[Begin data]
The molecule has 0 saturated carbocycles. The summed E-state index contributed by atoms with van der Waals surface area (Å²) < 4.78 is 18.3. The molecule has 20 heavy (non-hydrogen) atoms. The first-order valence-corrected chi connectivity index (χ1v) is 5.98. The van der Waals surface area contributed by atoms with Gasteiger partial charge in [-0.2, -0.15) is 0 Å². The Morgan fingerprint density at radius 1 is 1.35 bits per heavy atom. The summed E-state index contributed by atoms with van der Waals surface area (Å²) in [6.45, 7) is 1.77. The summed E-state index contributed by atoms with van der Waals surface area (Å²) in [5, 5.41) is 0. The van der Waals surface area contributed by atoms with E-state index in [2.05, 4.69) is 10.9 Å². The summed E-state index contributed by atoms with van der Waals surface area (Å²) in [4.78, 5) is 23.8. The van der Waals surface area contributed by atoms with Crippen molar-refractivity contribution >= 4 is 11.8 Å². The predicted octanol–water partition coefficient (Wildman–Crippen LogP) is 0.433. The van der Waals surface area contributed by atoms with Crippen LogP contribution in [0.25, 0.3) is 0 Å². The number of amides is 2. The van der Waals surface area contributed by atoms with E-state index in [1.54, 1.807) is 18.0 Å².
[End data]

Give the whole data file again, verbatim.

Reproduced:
The molecule has 0 saturated carbocycles. The summed E-state index contributed by atoms with van der Waals surface area (Å²) < 4.78 is 18.3. The molecule has 20 heavy (non-hydrogen) atoms. The first-order valence-corrected chi connectivity index (χ1v) is 5.98. The van der Waals surface area contributed by atoms with Gasteiger partial charge in [-0.2, -0.15) is 0 Å². The Morgan fingerprint density at radius 1 is 1.35 bits per heavy atom. The summed E-state index contributed by atoms with van der Waals surface area (Å²) in [6.45, 7) is 1.77. The summed E-state index contributed by atoms with van der Waals surface area (Å²) in [5, 5.41) is 0. The van der Waals surface area contributed by atoms with E-state index in [2.05, 4.69) is 10.9 Å². The summed E-state index contributed by atoms with van der Waals surface area (Å²) in [4.78, 5) is 23.8. The van der Waals surface area contributed by atoms with Crippen molar-refractivity contribution >= 4 is 11.8 Å². The predicted octanol–water partition coefficient (Wildman–Crippen LogP) is 0.433. The van der Waals surface area contributed by atoms with Crippen LogP contribution in [0.25, 0.3) is 0 Å². The number of amides is 2. The van der Waals surface area contributed by atoms with E-state index in [1.54, 1.807) is 18.0 Å².